IATA Announces International Traffic Results in June

Scheduled traffic results for June showed passenger demand declining 7.2 percent compared to the same month in the previous year, while freight demand was down 16.5 percent.

• June marked the 13th consecutive month of contracting demand for international air cargo. Despite reaching a bottom in December, improvement has been slowed by high inventory levels and soft demand. At the current pace, it will likely take several years before demand returns to early 2008 levels.

• Asia-Pacific airlines reported a 15.8 percent drop in June. While still extremely weak, this is an improvement compared to the 18.1% fall in May. This reflects improved economic conditions in a number of emerging Asian economies, such as China.

• The economic recovery in Europe and North America is being held back as consumers choose to repay debt rather than increase spending. European carriers saw the weakest demand for freight in June at -20.3 percent. This was a softening in demand from the -19.2 percent experienced in May. North American carriers reported a 18.6 percent fall in June demand. This is relatively unchanged from the 18.8 percent fall in May.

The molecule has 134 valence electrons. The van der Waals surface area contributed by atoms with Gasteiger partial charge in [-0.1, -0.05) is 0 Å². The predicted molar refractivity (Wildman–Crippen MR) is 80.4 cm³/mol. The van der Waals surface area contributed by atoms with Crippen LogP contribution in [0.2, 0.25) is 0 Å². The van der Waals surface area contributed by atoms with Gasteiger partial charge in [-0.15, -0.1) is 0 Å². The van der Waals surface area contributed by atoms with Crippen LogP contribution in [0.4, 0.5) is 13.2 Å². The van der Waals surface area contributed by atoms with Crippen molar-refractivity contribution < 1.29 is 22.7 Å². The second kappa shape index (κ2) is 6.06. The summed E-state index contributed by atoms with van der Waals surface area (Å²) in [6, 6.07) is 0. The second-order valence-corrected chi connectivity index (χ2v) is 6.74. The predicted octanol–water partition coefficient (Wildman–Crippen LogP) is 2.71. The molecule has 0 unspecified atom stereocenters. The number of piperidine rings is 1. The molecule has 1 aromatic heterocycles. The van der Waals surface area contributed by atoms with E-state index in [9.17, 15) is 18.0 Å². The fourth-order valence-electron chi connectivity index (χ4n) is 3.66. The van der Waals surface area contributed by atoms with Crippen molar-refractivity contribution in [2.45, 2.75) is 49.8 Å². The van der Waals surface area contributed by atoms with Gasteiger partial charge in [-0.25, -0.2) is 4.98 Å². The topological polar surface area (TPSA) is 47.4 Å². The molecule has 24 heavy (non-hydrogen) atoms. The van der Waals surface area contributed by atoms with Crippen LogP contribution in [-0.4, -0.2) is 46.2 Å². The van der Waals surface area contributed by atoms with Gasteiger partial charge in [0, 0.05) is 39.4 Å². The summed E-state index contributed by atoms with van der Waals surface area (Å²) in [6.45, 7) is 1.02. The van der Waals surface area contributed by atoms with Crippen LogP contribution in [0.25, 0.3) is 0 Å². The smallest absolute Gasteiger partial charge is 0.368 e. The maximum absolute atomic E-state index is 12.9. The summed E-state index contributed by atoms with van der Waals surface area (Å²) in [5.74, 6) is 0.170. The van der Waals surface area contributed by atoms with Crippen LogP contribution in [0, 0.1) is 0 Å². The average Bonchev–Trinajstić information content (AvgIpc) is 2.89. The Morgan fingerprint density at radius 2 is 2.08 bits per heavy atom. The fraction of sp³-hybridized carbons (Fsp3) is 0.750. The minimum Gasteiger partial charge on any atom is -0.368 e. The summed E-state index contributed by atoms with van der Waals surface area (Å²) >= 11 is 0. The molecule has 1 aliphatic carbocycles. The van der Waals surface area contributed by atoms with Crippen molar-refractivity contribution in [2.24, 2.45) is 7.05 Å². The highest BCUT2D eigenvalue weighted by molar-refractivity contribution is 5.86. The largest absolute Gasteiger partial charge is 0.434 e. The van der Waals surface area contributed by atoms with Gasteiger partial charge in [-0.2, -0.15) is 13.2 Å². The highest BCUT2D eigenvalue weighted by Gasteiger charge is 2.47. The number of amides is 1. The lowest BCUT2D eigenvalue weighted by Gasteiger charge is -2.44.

• Middle Eastern carriers reported a -4.2 percent decline in freight demand resulting in a 40.2 percent load factor.

• African carriers saw demand decline by 20.2 percent while Latin American carriers saw demand fall by 14.2 percent. Freight load factors in these regions were the lowest at 26.6 percent and 31.6 percent respectively.

“These are extremely challenging times for airlines. There are no signs of an early economic recovery. Other external risks are potentially great, including rising oil prices and the impact of Influenza A(H1N1) on demand. Cash flow is threatened by weak demand, exaggerated by fare discounting. And, after years of cost reduction, the scope for further cuts is limited. Flexibility is critical in finding new sources of capital and new markets. This crisis highlights the need for governments to replace outdated restrictions on ownership and market access with modern commercial freedoms. Quick action is needed,” said Bisignani.

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